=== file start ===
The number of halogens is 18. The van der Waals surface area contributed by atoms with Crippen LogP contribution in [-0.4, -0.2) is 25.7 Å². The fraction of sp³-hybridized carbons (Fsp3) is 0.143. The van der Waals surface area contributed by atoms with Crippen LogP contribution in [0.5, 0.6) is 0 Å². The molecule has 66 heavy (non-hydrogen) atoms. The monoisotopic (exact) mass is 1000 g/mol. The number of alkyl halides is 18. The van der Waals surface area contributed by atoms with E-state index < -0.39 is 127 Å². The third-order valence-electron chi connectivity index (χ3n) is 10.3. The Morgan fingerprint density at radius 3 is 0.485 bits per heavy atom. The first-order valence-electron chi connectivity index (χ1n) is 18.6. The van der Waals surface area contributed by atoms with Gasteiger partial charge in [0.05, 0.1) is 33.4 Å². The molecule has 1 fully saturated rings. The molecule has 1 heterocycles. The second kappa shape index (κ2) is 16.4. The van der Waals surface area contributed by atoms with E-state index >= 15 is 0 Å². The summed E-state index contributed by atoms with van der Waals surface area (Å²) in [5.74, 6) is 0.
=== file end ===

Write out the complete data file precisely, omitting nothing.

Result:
The number of halogens is 18. The van der Waals surface area contributed by atoms with Crippen LogP contribution in [-0.4, -0.2) is 25.7 Å². The fraction of sp³-hybridized carbons (Fsp3) is 0.143. The van der Waals surface area contributed by atoms with Crippen LogP contribution in [0.5, 0.6) is 0 Å². The molecule has 66 heavy (non-hydrogen) atoms. The monoisotopic (exact) mass is 1000 g/mol. The number of alkyl halides is 18. The van der Waals surface area contributed by atoms with E-state index < -0.39 is 127 Å². The third-order valence-electron chi connectivity index (χ3n) is 10.3. The Morgan fingerprint density at radius 3 is 0.485 bits per heavy atom. The first-order valence-electron chi connectivity index (χ1n) is 18.6. The van der Waals surface area contributed by atoms with Gasteiger partial charge in [0.05, 0.1) is 33.4 Å². The molecule has 1 fully saturated rings. The molecule has 1 heterocycles. The second kappa shape index (κ2) is 16.4. The van der Waals surface area contributed by atoms with E-state index >= 15 is 0 Å². The summed E-state index contributed by atoms with van der Waals surface area (Å²) in [5.74, 6) is 0.